A Tidbit for the Season


By way of an apology (in the modern connotation of the word, not the formal sense one might find here in St. Blogs). From one of the most wonderful and beautiful of the works by a man whose nearly every work was a marvel. Tell me the tale and the teller and whereabouts one may find it.

 Ye elves of hills, brooks, standing lakes, and groves;   And ye, that on the sands with printless foot   Do chase the ebbing Neptune and do fly him   When he comes back; you demi-puppets, that   By moonshine do the green sour ringlets make    Whereof the ewe not bites; and you, whose pastime   Is to make midnight mushrooms; that rejoice   To hear the solemn curfew; by whose aid,—   Weak masters though ye be—I have bedimm’d   The noontide sun, call’d forth the mutinous winds,   And ’twixt the green sea and the azur’d vault   Set roaring war: to the dread-rattling thunder   Have I given fire and rifted Jove’s stout oak    With his own bolt: the strong-bas’d promontory   Have I made shake; and by the spurs pluck’d up   The pine and cedar: graves at my command   Have wak’d their sleepers, op’d, and let them forth   By my so potent art. But this rough magic   I here abjure; and, when I have requir’d   Some heavenly music,—which even now I do,—   To work mine end upon their senses that    This airy charm is for, I’ll break my staff,   Bury it certain fathoms in the earth,   And, deeper than did ever plummet sound,   I’ll drown my book.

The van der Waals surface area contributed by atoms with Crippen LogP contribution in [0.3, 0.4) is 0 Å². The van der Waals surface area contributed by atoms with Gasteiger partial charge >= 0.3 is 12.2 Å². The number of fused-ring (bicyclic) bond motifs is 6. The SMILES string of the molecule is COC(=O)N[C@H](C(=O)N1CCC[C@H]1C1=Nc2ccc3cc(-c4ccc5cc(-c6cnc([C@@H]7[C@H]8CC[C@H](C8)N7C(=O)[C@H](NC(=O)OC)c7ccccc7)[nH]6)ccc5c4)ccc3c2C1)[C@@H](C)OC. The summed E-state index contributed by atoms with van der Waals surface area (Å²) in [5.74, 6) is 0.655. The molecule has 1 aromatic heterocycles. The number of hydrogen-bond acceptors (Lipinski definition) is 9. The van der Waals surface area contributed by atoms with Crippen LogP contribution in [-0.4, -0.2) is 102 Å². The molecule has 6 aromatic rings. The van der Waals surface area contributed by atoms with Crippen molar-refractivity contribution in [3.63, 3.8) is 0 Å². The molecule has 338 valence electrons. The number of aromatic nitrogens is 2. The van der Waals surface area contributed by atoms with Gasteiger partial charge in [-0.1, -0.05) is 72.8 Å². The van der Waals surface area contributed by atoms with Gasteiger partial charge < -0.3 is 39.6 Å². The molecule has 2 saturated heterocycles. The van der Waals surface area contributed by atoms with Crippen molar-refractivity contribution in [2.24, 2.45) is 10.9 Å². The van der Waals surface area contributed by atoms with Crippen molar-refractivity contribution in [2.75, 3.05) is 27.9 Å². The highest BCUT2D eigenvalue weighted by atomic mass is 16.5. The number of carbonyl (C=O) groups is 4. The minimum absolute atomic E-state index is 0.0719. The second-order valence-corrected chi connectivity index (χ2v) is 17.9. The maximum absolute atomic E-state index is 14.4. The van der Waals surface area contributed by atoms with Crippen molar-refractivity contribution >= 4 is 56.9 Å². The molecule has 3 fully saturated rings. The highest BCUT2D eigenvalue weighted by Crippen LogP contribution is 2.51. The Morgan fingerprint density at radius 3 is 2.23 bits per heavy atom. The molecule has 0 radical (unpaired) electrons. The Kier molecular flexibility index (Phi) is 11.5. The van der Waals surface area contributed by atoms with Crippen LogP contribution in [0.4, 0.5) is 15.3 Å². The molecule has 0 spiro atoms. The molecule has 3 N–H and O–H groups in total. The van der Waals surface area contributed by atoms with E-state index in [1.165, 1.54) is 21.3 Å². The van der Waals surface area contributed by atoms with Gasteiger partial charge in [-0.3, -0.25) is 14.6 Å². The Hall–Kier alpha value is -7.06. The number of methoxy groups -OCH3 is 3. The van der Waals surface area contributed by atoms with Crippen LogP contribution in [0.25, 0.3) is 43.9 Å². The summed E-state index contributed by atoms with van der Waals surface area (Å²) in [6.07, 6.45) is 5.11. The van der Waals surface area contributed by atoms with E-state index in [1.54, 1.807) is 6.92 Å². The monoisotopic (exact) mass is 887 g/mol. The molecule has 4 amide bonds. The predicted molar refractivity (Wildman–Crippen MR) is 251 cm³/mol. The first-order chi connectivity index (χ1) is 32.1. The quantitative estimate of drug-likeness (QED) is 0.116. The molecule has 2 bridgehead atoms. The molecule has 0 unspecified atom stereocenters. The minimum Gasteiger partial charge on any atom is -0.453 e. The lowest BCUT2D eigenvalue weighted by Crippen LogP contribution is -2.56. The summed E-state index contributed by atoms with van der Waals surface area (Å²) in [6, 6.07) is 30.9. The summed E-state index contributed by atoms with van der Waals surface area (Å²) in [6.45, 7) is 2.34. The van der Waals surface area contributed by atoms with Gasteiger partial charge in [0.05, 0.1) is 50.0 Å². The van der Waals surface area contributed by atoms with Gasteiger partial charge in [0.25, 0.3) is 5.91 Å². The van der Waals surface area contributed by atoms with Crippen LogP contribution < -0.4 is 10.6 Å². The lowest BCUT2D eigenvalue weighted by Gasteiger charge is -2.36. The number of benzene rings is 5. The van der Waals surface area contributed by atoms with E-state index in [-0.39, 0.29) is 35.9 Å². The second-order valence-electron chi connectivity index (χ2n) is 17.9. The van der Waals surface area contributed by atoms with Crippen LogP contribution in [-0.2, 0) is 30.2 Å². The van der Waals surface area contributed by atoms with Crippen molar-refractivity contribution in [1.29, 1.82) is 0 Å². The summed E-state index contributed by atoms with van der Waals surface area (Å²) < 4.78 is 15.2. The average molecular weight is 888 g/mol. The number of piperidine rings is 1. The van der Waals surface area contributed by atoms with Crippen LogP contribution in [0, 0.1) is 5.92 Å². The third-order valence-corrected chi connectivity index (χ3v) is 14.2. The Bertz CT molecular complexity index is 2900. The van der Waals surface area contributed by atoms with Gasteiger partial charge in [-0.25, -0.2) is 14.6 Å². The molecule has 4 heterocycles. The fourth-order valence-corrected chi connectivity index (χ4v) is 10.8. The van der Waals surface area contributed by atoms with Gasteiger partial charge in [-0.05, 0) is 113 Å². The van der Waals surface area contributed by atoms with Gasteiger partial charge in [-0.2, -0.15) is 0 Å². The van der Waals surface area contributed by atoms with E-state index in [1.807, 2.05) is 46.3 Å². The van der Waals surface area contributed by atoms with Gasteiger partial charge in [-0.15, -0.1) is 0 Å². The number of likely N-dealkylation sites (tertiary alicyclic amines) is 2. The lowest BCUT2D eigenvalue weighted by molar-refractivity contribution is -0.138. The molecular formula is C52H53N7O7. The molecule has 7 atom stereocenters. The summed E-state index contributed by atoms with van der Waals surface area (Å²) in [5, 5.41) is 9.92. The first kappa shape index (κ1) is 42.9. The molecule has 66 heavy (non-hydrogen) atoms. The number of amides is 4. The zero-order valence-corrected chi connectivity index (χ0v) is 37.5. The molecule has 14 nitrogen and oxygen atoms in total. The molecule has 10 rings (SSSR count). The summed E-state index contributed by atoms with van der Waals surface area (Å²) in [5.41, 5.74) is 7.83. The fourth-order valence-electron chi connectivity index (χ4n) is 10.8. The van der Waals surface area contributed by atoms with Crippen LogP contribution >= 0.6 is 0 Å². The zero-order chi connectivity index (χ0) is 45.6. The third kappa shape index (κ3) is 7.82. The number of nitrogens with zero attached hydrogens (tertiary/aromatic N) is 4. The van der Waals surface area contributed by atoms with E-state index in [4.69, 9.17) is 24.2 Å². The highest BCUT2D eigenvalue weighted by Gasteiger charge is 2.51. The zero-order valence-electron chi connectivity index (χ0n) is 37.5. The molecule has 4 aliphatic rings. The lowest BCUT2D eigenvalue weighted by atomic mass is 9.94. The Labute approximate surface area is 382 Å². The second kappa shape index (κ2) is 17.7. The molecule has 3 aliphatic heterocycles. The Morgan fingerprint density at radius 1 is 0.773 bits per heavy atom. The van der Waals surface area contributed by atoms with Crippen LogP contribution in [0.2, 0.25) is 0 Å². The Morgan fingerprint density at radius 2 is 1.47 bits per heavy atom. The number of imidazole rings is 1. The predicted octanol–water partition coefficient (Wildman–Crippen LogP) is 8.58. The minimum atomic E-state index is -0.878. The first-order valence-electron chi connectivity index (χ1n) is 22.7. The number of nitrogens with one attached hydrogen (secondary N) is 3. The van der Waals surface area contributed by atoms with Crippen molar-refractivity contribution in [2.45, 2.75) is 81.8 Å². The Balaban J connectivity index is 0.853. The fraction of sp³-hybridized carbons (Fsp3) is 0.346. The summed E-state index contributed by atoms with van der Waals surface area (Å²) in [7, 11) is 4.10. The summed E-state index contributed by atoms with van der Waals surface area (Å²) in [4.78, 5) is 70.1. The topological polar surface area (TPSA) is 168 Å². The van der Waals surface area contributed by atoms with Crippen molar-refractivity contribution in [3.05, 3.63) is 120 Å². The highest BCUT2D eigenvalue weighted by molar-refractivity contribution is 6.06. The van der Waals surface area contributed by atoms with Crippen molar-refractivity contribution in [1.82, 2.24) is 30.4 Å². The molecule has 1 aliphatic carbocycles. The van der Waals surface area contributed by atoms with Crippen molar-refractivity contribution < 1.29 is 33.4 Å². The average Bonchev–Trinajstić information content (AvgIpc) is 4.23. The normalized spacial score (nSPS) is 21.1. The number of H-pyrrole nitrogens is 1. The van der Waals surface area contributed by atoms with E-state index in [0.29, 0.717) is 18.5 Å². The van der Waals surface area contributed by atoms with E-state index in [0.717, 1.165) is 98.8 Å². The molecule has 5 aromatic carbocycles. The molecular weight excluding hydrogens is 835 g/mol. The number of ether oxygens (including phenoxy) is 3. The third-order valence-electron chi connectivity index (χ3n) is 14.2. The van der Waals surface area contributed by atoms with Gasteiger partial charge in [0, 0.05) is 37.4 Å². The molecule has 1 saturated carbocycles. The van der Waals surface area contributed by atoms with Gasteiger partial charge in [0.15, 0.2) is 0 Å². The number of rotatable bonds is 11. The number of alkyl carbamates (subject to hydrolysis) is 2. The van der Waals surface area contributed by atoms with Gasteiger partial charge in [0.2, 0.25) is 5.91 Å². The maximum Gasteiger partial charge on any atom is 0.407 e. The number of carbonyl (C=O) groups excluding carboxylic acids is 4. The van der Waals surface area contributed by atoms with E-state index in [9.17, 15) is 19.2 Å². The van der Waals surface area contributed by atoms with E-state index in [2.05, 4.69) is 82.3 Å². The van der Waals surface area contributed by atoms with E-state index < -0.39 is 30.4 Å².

And because I cannot resist one further:

  Now my charms are all o’erthrown, And what strength I have ’s mine own; Which is most faint: now, ’tis true, I must be here confin’d by you, Or sent to Naples. Let me not, Since I have my dukedom got And pardon’d the deceiver, dwell In this bare island by your spell; But release me from my bands With the help of your good hands. Gentle breath of yours my sails Must fill, or else my project fails, Which was to please. Now I want Spirits to enforce, art to enchant; And my ending is despair, Unless I be reliev’d by prayer, Which pierces so that it assaults Mercy itself and frees all faults. As you from crimes would pardon’d be, Let your indulgence set me free. 
Bookmark and Share



About this Entry

This page contains a single entry by Steven Riddle published on October 31, 2002 7:39 AM.

The Intrepid, nay Bold Ms. was the previous entry in this blog.

A Fragment of Gioia Not is the next entry in this blog.

Find recent content on the main index or look in the archives to find all content.

My Blogroll